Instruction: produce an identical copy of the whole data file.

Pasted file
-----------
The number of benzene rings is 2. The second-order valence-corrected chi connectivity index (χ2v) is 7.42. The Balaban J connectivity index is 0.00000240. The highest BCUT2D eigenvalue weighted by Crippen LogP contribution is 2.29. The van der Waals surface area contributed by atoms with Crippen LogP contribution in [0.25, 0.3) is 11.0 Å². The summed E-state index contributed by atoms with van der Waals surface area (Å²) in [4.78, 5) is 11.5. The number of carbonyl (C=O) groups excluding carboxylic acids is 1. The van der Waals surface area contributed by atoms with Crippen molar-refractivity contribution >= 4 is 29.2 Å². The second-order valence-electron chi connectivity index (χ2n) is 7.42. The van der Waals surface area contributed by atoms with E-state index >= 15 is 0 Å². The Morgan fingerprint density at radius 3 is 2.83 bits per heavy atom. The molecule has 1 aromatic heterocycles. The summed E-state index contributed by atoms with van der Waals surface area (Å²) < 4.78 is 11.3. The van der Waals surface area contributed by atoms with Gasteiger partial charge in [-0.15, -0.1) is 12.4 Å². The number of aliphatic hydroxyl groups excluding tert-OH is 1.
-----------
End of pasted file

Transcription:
The number of benzene rings is 2. The second-order valence-corrected chi connectivity index (χ2v) is 7.42. The Balaban J connectivity index is 0.00000240. The highest BCUT2D eigenvalue weighted by Crippen LogP contribution is 2.29. The van der Waals surface area contributed by atoms with Crippen LogP contribution in [0.25, 0.3) is 11.0 Å². The summed E-state index contributed by atoms with van der Waals surface area (Å²) in [4.78, 5) is 11.5. The number of carbonyl (C=O) groups excluding carboxylic acids is 1. The van der Waals surface area contributed by atoms with Crippen molar-refractivity contribution >= 4 is 29.2 Å². The second-order valence-electron chi connectivity index (χ2n) is 7.42. The van der Waals surface area contributed by atoms with E-state index >= 15 is 0 Å². The Morgan fingerprint density at radius 3 is 2.83 bits per heavy atom. The molecule has 1 aromatic heterocycles. The summed E-state index contributed by atoms with van der Waals surface area (Å²) < 4.78 is 11.3. The van der Waals surface area contributed by atoms with Gasteiger partial charge in [-0.15, -0.1) is 12.4 Å². The number of aliphatic hydroxyl groups excluding tert-OH is 1.